In November, Washington State Land Commissioner Hilary Franz issued an executive order to shut down net-pen fish farming, which has existed in state waters for 40 years. Cooke Aquaculture, which owns the fish farms, has filed suit, arguing that Franz has exceeded her authority, which belongs to the Legislature. Fish farmers also argue that the science does not support a ban on fish farms.
Cooke Aquaculture is a Canadian company based in St. John, New Brunswick. In 2016, Cooke paid the bankruptcy estate of Icicle Seafoods $70 million for six salt-water fish farms. Cooke has since closed the farms at Port Angeles and at Cypress Island in the San Juans. Of the remaining four, three are in Rich Passage south of Bainbridge Island, and one is near Hope Island east of Deception Pass.
The four remaining farms can raise 1.3 million 6-to-8-pound fish a year. For Puget Sound, that’s a lot, though it’s only a fraction of the output in British Columbia, which has more than 75 net-pen farms around Vancouver Island, as discussed in this article by Post Alley colleague Eric Scigliano. More salmon farms exist in Chile, Norway, and Scotland.
In announcing her ban, Commissioner Franz said, “As we’ve seen too clearly here in Washington, there is no way to safely farm finfish in open-sea net pens without jeopardizing our struggling native salmon… Commercial finfish farming is detrimental to salmon, orcas, and marine habitat. I’m proud to stand with the rest of the West Coast today by saying our waters are far too important to risk for fish farming profits.”
Some context here. Profit is how our system works, and in America almost all food production is for profit. Note also the term, “native salmon,” which is not the same as the wild salmon we teach our kids to revere. Of the native salmon in Puget Sound 80 percent come from hatcheries.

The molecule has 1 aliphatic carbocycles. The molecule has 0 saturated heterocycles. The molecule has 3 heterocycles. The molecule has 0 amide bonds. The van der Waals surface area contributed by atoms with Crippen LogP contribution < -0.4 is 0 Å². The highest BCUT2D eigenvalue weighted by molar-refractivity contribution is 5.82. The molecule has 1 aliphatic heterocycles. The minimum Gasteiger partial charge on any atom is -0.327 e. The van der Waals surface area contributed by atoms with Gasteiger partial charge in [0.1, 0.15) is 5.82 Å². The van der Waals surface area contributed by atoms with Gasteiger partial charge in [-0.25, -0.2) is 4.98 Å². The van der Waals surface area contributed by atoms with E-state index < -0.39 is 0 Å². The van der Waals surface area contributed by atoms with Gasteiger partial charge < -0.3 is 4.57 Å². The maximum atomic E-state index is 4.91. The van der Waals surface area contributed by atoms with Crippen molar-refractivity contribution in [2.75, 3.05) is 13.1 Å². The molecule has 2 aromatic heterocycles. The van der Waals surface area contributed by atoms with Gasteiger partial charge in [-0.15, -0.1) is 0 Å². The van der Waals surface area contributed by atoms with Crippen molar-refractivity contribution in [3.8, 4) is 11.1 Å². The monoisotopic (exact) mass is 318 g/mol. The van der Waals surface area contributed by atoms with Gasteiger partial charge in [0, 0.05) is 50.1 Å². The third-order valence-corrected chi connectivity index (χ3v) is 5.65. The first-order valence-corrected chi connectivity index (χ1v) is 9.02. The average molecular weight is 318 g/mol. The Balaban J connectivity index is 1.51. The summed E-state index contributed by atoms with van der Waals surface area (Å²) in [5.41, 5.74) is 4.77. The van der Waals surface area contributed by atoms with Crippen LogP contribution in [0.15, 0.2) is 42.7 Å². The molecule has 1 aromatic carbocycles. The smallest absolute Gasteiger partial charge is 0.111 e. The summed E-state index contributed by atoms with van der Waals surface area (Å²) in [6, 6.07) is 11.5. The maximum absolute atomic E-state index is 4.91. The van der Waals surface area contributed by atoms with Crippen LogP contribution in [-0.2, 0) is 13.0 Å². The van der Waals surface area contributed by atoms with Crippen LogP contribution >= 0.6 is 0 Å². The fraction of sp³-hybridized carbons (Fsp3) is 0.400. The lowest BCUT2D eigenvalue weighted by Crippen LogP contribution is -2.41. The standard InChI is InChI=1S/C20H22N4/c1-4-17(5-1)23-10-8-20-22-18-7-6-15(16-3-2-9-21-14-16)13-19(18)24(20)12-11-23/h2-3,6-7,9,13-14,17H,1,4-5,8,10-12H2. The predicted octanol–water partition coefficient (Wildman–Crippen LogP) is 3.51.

Franz’s charge that net-pen farms are jeopardizing wild and hatchery salmon gained momentum in August 2017, when Cooke’s fish farm at Cypress Island, north of Anacortes, was wrecked in a storm. The state said 260,000 salmon escaped.
The fish were Atlantic salmon native to northern Europe. The public fear was that the Atlantics would swim up the rivers and spawn, creating alien fish runs to displace native species — a fear that was stoked when half a dozen of them were caught more than 40 miles up the Skagit River. But that spawning fear didn’t happen. The Atlantics were domesticated fish, used to being fed, and they didn’t know how to forage. Most of the Atlantics caught had empty stomachs. In the wild, they had failed the Darwinian test.
Atlantic salmon have flunked that test everywhere outside of Europe, says Walton Dickhoff, former director of the Environmental and Fisheries Science Division of the National Marine Fisheries Service. “People tried to introduce Atlantic salmon on the West Coast as far back as the 1920s,” he said. “It failed.” He added: “The Atlantic salmon were probably one of the safest species to grow here.”
The state blames the Cypress Island collapse on poor maintenance, and that blame falls on Cooke and the previous owners, Icicle. Cooke took the loss. It paid a bounty of $30 a fish, mostly to the Lummi Tribe, to catch about 46,000 escaped salmon, and another $1 million for divers to retrieve junk from the sea floor. It paid a $332,000 fine, lost the fish, and lost the farm.